The company describes Cloud Foundation as a unified software-defined data center platform for the hybrid cloud. It’s built with VMware vSphere and Virtual SAN, along with its NSX software-defined networking technology. Together, these technologies aid the design and deployment of hyperconverged software environments, according to VMware.
Other management options include RightScale’s Universal Cloud Management Platform, which is designed for self-service provisioning and applying controls for governing cloud workloads. The software provides orchestration controls for deploying virtual machines, managing storage capacity and configuring networks.
When evaluating cloud management options, IT managers should look for tools that provide visibility across the entire IT environment. “Enterprises need a single pane of glass that allows them to monitor and provision resources, and remediate problems across multiple clouds,” says Lawrence Guillory, chief executive officer of Racemi, a provider of software and services for automating server migrations to the cloud.
IT managers need to understand what’s going on in their private data centers, in public clouds and in everything in between, he adds.
Numerous Ways to Integrate Cloud Environments
Management tools aren’t the only innovations coming to market. A number of large vendors have developed new platforms for closely integrating diverse cloud environments. For example, with Microsoft’s current hybrid cloud strategy, enterprises create private clouds with Windows Server and System Center, and then connect them to the Microsoft Azure public infrastructure. The common technology used by each supports the easy flow of data and applications from one location to the other.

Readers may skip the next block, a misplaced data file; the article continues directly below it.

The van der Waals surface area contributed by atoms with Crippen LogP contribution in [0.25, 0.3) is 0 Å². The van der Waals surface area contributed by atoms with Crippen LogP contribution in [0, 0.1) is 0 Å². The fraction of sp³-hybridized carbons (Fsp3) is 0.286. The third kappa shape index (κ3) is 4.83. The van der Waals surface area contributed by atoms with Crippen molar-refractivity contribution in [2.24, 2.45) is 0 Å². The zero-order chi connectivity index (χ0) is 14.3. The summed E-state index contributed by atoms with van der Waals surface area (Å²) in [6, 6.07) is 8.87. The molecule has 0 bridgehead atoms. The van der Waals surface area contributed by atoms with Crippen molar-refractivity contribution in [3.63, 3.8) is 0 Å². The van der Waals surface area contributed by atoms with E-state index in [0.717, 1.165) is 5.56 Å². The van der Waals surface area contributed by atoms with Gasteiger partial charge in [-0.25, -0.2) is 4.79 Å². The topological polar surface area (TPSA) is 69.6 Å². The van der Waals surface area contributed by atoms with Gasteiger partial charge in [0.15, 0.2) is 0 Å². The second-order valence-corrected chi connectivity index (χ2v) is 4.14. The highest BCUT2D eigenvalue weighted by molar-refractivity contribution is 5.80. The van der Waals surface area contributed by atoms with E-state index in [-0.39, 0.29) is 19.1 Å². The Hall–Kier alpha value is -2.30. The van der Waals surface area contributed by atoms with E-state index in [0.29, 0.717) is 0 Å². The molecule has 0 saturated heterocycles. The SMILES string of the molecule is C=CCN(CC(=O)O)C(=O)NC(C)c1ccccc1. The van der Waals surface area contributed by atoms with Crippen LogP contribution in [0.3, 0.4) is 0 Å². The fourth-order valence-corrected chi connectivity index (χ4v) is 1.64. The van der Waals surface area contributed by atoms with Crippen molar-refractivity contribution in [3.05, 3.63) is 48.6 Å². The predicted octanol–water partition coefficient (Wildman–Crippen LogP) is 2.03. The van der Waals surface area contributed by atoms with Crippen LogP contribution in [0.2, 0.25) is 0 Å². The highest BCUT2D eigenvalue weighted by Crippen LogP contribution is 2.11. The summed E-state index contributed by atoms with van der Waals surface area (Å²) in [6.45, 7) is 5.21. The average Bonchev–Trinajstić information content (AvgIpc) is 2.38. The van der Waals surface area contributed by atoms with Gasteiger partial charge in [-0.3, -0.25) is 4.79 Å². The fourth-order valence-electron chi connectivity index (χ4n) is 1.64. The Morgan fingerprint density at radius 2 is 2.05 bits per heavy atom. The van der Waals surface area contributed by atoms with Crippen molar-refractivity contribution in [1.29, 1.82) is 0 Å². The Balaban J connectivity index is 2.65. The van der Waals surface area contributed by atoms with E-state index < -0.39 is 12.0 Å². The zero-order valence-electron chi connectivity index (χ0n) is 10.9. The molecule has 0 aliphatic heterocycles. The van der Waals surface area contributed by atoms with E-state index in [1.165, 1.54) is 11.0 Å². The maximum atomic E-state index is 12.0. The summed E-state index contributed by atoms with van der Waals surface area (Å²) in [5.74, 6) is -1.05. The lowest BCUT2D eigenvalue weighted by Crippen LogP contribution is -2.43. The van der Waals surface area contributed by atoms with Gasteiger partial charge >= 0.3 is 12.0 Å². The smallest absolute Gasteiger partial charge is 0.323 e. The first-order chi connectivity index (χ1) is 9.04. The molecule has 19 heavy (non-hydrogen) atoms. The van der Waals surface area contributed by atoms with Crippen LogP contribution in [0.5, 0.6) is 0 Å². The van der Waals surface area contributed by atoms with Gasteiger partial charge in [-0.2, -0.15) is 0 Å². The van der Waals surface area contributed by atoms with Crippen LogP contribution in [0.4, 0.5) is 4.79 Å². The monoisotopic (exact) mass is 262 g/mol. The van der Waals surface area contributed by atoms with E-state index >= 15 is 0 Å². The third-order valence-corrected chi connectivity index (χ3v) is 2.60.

In 2017, look for Microsoft to release its Azure Stack, a new hybrid cloud platform that is being designed to enable enterprises to deliver Azure-compatible Infrastructure as a Service and Platform as-a Service services from their on-premises data centers. The overarching goal is to help organizations focus on strategic business initiatives rather than the upfront work of building a cloud computing platform. The platform will be sold already integrated within servers from a select group of vendors, including Lenovo and Hewlett-Packard Enterprise (HPE).
HPE says the systems will let enterprises determine the right mix of onsite and cloud services based on Azure, along with built-in security, operations management and pay-as-you-go pricing. Using the system’s portal, users will be able to access both Azure public and private cloud services to provision cloud resources, build applications and easily move them between Azure public cloud and Azure Stack running on-premises.
HPE is expanding its hybrid-cloud activities beyond the Microsoft collaboration. In September it announced plans to spin off what it considers to be noncore assets and concentrate on hybrid IT products and services. This includes the company’s software-defined infrastructure, which HPE describes as a way for enterprises to bridge their existing data centers to multicloud environments.
To learn more about how services and solutions from CDW can help your hybrid cloud deployment, visit CDW.com/cloud.